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GANGLAND COURT CASE: Kinahan cartel number two guilty of possessing 10,000 volt stun gun disguised a

GUILTY: Thomas 'Bomber' Kavanagh of the Kinahan Cartel (NCA)

THE second in command of Ireland's most feared organised crime gang could face a five-year prison stretch after being found guilty of possessing a powerful stun gun disguised as a torch. Thomas 'Bomber' Kavanagh, 51, of the notorious Kinahan Cartel, was today found guilty by a jury of keeping the disguised "10,000-volt" stun gun among a stash of weapons at his fortified mansion in Tamworth, Staffordshire. Kavanagh, a prestige car dealer originally from Dublin, had previously admitted possession of the stun gun, but denied it had been disguised as a torch. But, he was convicted by a majority verdict at Stoke-on-Trent Crown Court after a three-day trial.

HIDDEN: The weapon looked like a simple torch (NCA)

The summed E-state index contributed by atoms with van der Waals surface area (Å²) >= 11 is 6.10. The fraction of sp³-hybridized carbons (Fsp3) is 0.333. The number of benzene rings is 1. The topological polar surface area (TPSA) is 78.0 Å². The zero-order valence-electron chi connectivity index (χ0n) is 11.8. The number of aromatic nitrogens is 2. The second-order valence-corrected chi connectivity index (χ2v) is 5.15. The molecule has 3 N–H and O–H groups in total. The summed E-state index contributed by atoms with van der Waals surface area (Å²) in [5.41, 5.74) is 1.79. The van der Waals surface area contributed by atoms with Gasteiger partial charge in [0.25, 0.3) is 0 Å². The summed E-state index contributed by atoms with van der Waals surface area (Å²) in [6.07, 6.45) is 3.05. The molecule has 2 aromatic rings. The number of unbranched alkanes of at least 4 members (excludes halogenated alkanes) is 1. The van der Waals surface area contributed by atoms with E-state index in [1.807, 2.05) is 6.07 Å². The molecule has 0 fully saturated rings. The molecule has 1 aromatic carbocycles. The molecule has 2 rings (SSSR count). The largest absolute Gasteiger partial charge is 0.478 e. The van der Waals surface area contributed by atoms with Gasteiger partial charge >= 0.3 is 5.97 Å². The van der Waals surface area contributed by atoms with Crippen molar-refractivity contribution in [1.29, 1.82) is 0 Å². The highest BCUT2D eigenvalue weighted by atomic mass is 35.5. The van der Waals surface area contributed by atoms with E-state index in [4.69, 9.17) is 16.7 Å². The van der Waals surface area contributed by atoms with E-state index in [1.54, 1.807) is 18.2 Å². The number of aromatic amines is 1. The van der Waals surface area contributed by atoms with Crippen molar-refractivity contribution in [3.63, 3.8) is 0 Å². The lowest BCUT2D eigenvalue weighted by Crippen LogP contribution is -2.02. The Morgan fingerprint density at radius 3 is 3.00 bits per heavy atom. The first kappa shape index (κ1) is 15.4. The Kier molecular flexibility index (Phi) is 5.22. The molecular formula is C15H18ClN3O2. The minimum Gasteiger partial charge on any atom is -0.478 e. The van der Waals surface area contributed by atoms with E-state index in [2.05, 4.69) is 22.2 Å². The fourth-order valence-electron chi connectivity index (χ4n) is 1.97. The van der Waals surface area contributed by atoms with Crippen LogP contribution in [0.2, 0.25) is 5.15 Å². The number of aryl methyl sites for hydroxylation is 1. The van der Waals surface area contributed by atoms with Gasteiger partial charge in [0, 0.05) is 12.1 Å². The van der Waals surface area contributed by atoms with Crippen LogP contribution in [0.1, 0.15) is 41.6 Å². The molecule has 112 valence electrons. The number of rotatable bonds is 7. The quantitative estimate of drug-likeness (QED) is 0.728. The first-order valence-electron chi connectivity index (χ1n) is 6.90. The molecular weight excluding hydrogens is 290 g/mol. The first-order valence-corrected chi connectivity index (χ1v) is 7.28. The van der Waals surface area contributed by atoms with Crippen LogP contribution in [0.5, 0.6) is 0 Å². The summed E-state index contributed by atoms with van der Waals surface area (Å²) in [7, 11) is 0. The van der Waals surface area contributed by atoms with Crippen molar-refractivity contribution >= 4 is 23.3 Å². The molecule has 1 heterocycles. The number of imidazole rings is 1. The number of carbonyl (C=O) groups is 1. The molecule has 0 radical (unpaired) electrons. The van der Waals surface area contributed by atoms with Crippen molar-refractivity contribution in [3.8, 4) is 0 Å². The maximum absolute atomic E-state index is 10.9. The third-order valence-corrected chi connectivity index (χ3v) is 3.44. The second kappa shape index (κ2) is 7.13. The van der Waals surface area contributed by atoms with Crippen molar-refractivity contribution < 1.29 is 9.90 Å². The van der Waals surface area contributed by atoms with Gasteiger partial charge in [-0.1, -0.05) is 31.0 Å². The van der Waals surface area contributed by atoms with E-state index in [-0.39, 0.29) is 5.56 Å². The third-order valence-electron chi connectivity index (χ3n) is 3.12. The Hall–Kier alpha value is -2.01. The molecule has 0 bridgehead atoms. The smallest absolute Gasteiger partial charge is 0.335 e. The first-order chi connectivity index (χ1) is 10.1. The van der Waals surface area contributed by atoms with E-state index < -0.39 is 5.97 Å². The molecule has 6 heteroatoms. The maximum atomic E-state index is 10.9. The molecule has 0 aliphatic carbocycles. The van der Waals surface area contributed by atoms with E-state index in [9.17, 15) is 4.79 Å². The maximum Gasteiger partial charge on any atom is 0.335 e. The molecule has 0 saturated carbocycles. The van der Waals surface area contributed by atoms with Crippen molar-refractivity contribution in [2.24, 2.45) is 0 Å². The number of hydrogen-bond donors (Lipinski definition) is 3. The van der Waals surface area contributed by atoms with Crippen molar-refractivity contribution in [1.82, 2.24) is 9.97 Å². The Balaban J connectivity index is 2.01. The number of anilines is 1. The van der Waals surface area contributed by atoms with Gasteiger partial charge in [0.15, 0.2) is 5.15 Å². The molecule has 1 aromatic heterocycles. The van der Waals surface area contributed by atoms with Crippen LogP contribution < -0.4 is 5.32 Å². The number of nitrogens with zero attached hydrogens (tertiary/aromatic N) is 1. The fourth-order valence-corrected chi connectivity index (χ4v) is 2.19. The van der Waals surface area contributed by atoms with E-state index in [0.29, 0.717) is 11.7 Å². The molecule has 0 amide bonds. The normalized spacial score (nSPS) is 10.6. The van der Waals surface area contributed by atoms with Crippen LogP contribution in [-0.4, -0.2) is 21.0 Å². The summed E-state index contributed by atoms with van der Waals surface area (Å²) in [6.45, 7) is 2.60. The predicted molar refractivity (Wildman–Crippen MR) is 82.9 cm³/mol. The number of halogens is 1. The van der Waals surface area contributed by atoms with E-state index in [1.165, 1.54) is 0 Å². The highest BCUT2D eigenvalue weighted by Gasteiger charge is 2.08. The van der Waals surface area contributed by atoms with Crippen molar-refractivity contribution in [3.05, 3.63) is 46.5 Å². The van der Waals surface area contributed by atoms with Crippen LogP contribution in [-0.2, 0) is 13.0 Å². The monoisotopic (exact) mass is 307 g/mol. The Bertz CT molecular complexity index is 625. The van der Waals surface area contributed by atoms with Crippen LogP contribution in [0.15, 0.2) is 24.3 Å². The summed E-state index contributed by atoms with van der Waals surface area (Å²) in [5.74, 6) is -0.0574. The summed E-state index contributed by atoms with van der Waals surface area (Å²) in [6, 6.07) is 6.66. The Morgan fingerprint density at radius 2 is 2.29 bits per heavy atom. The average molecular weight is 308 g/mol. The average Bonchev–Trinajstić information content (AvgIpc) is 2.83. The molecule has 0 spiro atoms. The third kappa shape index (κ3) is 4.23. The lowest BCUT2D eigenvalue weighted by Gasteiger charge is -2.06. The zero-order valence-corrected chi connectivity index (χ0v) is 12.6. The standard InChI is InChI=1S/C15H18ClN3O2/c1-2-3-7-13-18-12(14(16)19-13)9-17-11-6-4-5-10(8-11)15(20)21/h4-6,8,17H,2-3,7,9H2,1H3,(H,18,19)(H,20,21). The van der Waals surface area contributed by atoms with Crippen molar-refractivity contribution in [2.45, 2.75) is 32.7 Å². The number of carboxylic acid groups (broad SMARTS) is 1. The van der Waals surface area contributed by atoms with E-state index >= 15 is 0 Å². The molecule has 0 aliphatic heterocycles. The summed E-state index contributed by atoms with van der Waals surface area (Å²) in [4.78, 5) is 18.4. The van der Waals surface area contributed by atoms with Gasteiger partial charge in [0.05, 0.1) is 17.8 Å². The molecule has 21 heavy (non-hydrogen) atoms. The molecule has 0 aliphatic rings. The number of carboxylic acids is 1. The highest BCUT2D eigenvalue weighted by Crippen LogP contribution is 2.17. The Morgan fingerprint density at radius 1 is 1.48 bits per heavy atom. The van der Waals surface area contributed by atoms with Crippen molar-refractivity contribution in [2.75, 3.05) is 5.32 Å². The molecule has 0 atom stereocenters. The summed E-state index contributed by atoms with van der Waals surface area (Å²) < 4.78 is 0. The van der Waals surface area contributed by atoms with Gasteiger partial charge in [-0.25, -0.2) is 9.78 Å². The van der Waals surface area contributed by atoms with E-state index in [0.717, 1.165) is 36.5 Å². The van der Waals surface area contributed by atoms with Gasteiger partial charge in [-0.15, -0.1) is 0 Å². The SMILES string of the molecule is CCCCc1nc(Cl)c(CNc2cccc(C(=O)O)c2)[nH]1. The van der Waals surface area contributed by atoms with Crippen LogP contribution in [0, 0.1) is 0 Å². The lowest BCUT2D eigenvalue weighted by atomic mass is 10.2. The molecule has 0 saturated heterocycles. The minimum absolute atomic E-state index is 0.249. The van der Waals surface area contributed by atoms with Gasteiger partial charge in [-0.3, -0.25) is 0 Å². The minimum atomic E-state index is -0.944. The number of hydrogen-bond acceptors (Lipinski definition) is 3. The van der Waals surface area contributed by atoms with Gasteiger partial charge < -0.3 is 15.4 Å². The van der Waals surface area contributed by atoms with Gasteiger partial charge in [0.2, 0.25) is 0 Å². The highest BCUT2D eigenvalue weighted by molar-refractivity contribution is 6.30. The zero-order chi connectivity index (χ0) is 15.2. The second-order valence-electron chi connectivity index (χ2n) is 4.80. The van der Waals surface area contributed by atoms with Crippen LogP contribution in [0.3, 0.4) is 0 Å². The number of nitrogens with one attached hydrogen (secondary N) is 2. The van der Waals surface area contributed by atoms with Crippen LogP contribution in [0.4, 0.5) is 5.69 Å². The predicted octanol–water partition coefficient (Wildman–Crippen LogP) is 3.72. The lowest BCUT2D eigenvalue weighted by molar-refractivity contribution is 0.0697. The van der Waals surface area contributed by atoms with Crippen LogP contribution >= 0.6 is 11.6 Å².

The court heard officers from the National Crime Agency (NCA), who were investigating the supply of drugs and firearms, searched his home on January 12 and found the stun gun above kitchen wall units. Machetes and other weapons were stashed around the house and two black stun guns were found in one of his teenager's bedrooms. A previous hearing was told the £770,000 mansion was so well fortified, it took officers longer to gain entry. Details of other weapons and reinforced bulletproof glass at the home were withheld from the jury.

RAID: NCA and Irish Garda officers prepare to search the Tamworth mansion (NCA)

The court heard Kavanagh had a lengthy criminal record in the UK and Ireland for offences including possession of a firearm, making threats to kill, assault, breach of the peace and fraud. The court heard dad-of-six Kavanagh told officers he had found the stun gun on one of his kids, who got it on holiday, and confiscated it. Kavanagh, who gave no evidence in defence, will be sentenced in September and was bailed. Peter Bellis, lead investigator for the NCA, said: “These types of weapons are extremely dangerous and can cause serious injury or death. This is why they are prohibited in the UK. “Our wider investigation into money laundering, drugs and firearms supply continues.”

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